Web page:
California lawmakers are backing away from restrictions on the credit card industry, following threats from bankers to move card jobs elsewhere.
State legislators recently scuttled a proposed card rate cap and now seem bent on reversing some pro-consumer court rulings limiting late fees.
Card bankers in other states have increasingly used threats of moving jobs to beat back proposed restrictions. But the tactic appears to have been especially successful in California, largely because of its long recession.
Protecting jobs is "certainly the impetus" behind a bill to reverse the late-fee rulings, said an aide to state Sen. Dan Boatwright, the bill's sponsor.
Rate Cap Defeated
Last month, the Legislature defeated a plan backed by consumer groups to limit card rates to the interest rate paid by the bank on savings accounts plus 10 percentage points.
Now, Sen. Boatwright's bill, which would enable banks in California to impose late fees comparable to those charged by banks in the more lenient states, appears to be sailing through the committee process.
The proposal was approved in a 6-to-1 vote by the Banking and Trade Committee of the state Senate and is expected to go to the Judiciary Committee soon.
It was inspired by several court decisions against First Interstate Bank and Wells Fargo & Co. that bankers said set a dangerous precedent. The courts held that the late fees charged by these banks -- modest fees, by industry standards -- were illegal because delinquent borrowers suffered the same penalty regardless of the amount past due.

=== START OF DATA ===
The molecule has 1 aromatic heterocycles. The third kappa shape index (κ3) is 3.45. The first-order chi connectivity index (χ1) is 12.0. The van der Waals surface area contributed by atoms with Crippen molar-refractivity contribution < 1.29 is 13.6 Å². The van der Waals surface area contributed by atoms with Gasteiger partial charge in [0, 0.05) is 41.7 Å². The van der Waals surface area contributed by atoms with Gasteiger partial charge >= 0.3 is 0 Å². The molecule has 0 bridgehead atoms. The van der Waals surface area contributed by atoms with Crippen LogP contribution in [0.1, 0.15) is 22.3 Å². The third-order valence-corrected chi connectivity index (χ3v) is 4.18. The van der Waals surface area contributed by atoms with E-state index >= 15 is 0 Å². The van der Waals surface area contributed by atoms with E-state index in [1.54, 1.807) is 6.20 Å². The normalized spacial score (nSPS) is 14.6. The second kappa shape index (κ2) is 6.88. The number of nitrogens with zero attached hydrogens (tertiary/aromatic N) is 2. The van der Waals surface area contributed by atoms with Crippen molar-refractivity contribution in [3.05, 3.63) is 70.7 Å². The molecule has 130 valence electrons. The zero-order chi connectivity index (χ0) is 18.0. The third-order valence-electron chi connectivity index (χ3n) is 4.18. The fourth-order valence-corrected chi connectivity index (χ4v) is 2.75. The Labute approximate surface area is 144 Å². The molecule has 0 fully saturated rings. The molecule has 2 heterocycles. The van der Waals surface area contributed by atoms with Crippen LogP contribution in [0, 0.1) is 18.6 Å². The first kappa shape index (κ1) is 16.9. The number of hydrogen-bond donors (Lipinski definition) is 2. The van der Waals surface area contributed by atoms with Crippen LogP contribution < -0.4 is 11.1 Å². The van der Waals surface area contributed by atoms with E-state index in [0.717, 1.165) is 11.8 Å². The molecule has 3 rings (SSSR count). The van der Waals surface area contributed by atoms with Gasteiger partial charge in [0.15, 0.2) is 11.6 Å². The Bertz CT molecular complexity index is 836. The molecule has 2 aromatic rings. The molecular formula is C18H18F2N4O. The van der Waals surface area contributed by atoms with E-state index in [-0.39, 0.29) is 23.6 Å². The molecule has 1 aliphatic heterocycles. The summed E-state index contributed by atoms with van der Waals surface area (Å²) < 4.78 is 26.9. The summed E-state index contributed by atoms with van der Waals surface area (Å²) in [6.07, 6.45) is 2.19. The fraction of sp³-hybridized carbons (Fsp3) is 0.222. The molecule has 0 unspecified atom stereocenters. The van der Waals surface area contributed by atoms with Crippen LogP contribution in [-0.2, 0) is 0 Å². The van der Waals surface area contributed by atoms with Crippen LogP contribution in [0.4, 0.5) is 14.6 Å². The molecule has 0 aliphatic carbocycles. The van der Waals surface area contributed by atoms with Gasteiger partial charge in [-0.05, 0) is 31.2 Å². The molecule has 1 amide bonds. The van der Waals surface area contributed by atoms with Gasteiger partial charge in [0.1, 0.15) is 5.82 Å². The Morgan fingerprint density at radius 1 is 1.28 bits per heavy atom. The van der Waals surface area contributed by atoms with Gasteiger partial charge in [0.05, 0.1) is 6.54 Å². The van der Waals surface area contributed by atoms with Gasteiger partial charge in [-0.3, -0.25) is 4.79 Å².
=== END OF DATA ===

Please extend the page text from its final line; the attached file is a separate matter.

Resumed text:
A study prepared for Visa U.S.A. said California could lose 4,500 of 2 1,000 credit card jobs to such states as Colorado, Arizona, and Nevada if the rate cap were imposed and the court decisions were allowed to stand.
There is no estimate of how many jobs might be lost by the state as a direct result of the rulings on late fees. But the Visa report, by Berkeley law professor Robert D. Cooter, said overturning the court curbs on late fees would make' California much more attractive.
Citing a DRI/McGraw Hill index of the attractiveness of each of the 50 states to credit card issuers, he said the bill would move the state's ranking up to 15th, from 42nd.
Consumer advocates are skeptical, however. There is no guarantee the banks will keep the credit card jobs in California even if the late fee bill is enacted, said Gail Hillebrand, an attorney in the San Francisco office of Consumers Union.
Proving that almost any group is liable to be targeted with a credit card, both Harley-Davidson Inc. and the newsletter Louis Rukeyser's Wall Street are planning offer to offer some.
The Harley card will enable the cardholders to buy anything offered at the motorcycle company's outlets, from repairs to temporary tatoos.
The no-fee, private-label card, printed to look like black leather, offers a revolving line of credit up to $5,000. Accounts will be serviced by National Processing Co., a unit of National City Corp. of Cleveland.
The Rukeyser newsletter, published by Financial Service Associates of Alexandria, Va., is expected to offer its subscribers a low-rate MasterCard issued by Union Planters National Bank.